We’re sad to say it in some respects, but very glad in others: Our “maneuverable” MSR is done. Twelve installments ago, we set out to build a “light” (under eight pounds with an optic, loaded 20-round magazine and back-up sights) and “short” (stowed length under 30 inches) rifle on the Stoner/Sullivan/Fremont pattern. As we said here, it was fully assembled; now, it’s been thoroughly shot.
Given what a pleasant-shooting rifle this has turned out to be, the list here is long. Still, there are particular standouts: Our upper/lower polymer pair from Kaiser US shows no material—no pun intended—weaknesses that we can see. Given how much we’ve been in and out of the rifle for various reasons, we’d have expected hints of trouble by now if there were going to be any. But so far, nada: The KNS Precision pins are superlatively snug in their takedown/pivot, and trigger roles, and the overall fit is a delight.
We were “in” the lower a lot partly because of our trigger, a Timney recommended to us by Brownells. Don’t read into that negatively: This is one of our favorite features of the finished rifle. What made it a little labor intensive, however, was some well-advised ultra-caution from Timney—they recommend the installation of a steel plate underneath the trigger body when a polymer lower is in use, but we had to thin the plate by .009 inches. By hand, it took a while. The results were worth it. Roy Hill at Brownells had recommended the straight lever, 4-pound version, and it’s a dream. Between the pins, plate, precise hole position and Timney architecture, the safe, durable press feels a lot closer to three pounds than four, and gets uniform “ahhhhhs” from everybody who shoots the rifle. A peach, by any standard.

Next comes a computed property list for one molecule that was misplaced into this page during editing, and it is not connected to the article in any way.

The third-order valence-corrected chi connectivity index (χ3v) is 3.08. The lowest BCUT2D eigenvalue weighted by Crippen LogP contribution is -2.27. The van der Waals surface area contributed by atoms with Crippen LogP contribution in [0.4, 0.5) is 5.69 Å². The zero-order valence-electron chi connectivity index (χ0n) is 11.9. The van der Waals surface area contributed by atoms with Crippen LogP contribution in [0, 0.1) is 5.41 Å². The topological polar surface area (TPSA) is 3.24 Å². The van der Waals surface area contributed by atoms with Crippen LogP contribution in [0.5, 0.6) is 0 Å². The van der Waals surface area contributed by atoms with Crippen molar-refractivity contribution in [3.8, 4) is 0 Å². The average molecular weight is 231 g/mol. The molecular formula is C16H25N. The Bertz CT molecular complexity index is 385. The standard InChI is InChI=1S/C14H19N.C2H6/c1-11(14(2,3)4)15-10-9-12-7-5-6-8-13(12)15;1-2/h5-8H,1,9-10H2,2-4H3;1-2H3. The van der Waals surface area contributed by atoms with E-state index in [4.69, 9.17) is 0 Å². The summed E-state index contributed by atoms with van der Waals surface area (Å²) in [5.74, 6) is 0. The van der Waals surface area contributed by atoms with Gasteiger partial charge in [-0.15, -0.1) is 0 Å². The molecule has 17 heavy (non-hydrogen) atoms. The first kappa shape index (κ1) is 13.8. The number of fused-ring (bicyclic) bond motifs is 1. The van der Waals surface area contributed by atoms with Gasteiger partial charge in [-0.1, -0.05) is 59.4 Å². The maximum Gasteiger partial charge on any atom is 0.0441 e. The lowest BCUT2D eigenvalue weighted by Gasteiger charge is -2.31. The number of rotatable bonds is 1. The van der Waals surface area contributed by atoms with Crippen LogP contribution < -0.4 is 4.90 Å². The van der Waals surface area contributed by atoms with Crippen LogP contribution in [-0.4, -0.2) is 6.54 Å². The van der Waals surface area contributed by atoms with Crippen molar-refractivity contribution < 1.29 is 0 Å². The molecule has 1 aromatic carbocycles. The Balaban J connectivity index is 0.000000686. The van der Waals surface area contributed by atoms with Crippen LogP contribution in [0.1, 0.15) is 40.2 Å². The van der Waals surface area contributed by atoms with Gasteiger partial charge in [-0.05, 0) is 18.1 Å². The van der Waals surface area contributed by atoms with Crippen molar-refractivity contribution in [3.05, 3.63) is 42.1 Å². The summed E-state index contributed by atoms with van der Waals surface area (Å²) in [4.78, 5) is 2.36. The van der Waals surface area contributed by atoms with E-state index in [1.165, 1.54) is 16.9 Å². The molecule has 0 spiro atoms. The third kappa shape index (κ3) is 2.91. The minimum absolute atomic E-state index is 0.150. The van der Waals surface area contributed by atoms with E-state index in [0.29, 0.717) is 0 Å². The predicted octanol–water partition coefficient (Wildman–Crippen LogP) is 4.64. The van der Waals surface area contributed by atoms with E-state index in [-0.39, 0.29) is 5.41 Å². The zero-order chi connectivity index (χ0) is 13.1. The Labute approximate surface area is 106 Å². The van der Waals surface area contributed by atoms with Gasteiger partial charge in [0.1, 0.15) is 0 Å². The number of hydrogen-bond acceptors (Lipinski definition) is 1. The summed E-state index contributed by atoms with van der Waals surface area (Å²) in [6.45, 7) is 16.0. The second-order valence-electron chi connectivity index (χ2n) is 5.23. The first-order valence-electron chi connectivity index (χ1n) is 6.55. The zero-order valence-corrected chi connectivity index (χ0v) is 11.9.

Our Law Tactical folder mechanism had us in the rifle a bunch too. The mechanism itself is great; what proved a little tricky was getting our Sharps Rifle Company BCG (or any other BCG, for that matter, and we tried an even half-dozen to be sure) to run smoothly through the seam. No hack there on the SRC, either—their “diamond-like coating,” tool steel rig and Relia-Bolt is still a favorite on a very short list.
In the end, a slight chamfer on the forward face/interior edge of the Law fitting that attaches the assembly to the lower did the trick. Do yourself a favor and break this edge before assembly. The Law fitting is incredibly secure, and—trust us on this—you don’t want to disassemble/reassemble.
Our entry-length ARFX skeleton stock is proving out too. Because the Law adds some length, the combo isn’t as short as you might expect. For us, the mount has become natural very quickly. We’ve left the included pad off the butt for two reasons. The first is the simplest: We don’t miss the length.
The second is subtler, but has implications for every rifle. Butt pads aren’t fabricated from a consistent material in terms of “tack”—some are stickier than others. While we don’t mind the supplied version, we don’t figure 5.56 recoil demands one. Ergo, we skip the risk of catching rubber on garments and a resulting “fouled” mount of the rifle. It’s a pet peeve, we admit, but avoided altogether by eschewing the pad.
Right off, recognize we’re using “didn’t” advisedly. As a whole, the concept and function are working even better than we hoped—a huge credit to the components and the good advice we got from many sources along the way.
But perfect? Well, no.